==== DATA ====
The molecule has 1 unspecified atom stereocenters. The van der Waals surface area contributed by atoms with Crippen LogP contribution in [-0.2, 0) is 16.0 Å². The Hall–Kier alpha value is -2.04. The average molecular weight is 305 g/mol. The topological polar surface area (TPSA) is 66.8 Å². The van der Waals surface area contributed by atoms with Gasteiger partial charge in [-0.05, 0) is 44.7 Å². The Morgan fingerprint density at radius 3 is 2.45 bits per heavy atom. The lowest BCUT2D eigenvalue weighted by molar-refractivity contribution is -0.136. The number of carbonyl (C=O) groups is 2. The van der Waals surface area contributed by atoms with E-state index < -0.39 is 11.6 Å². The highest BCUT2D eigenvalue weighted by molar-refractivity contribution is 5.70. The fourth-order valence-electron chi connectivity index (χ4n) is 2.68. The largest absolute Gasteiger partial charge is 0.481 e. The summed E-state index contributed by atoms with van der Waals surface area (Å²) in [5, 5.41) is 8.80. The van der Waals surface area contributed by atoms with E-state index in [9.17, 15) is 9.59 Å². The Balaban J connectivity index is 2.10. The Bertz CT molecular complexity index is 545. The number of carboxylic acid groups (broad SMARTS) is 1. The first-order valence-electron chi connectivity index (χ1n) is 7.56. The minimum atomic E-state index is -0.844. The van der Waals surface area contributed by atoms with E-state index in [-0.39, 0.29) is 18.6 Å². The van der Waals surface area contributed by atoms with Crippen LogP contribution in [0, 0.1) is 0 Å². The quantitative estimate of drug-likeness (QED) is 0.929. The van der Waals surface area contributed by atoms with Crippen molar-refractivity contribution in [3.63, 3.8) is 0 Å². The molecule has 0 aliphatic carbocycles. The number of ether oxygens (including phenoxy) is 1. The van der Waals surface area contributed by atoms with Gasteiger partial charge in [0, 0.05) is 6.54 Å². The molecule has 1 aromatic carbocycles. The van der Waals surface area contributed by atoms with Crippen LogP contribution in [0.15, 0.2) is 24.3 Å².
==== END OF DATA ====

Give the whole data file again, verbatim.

The molecule has 1 unspecified atom stereocenters. The van der Waals surface area contributed by atoms with Crippen LogP contribution in [-0.2, 0) is 16.0 Å². The Hall–Kier alpha value is -2.04. The average molecular weight is 305 g/mol. The topological polar surface area (TPSA) is 66.8 Å². The van der Waals surface area contributed by atoms with Gasteiger partial charge in [-0.05, 0) is 44.7 Å². The Morgan fingerprint density at radius 3 is 2.45 bits per heavy atom. The lowest BCUT2D eigenvalue weighted by molar-refractivity contribution is -0.136. The number of carbonyl (C=O) groups is 2. The van der Waals surface area contributed by atoms with E-state index < -0.39 is 11.6 Å². The highest BCUT2D eigenvalue weighted by molar-refractivity contribution is 5.70. The fourth-order valence-electron chi connectivity index (χ4n) is 2.68. The largest absolute Gasteiger partial charge is 0.481 e. The summed E-state index contributed by atoms with van der Waals surface area (Å²) in [5, 5.41) is 8.80. The van der Waals surface area contributed by atoms with E-state index in [9.17, 15) is 9.59 Å². The Balaban J connectivity index is 2.10. The Bertz CT molecular complexity index is 545. The number of carboxylic acid groups (broad SMARTS) is 1. The first-order valence-electron chi connectivity index (χ1n) is 7.56. The minimum atomic E-state index is -0.844. The van der Waals surface area contributed by atoms with E-state index in [-0.39, 0.29) is 18.6 Å². The van der Waals surface area contributed by atoms with Crippen LogP contribution in [0, 0.1) is 0 Å². The quantitative estimate of drug-likeness (QED) is 0.929. The van der Waals surface area contributed by atoms with Crippen molar-refractivity contribution in [3.63, 3.8) is 0 Å². The molecule has 0 aliphatic carbocycles. The number of ether oxygens (including phenoxy) is 1. The van der Waals surface area contributed by atoms with Gasteiger partial charge in [0, 0.05) is 6.54 Å². The molecule has 1 aromatic carbocycles. The van der Waals surface area contributed by atoms with Crippen LogP contribution in [0.15, 0.2) is 24.3 Å².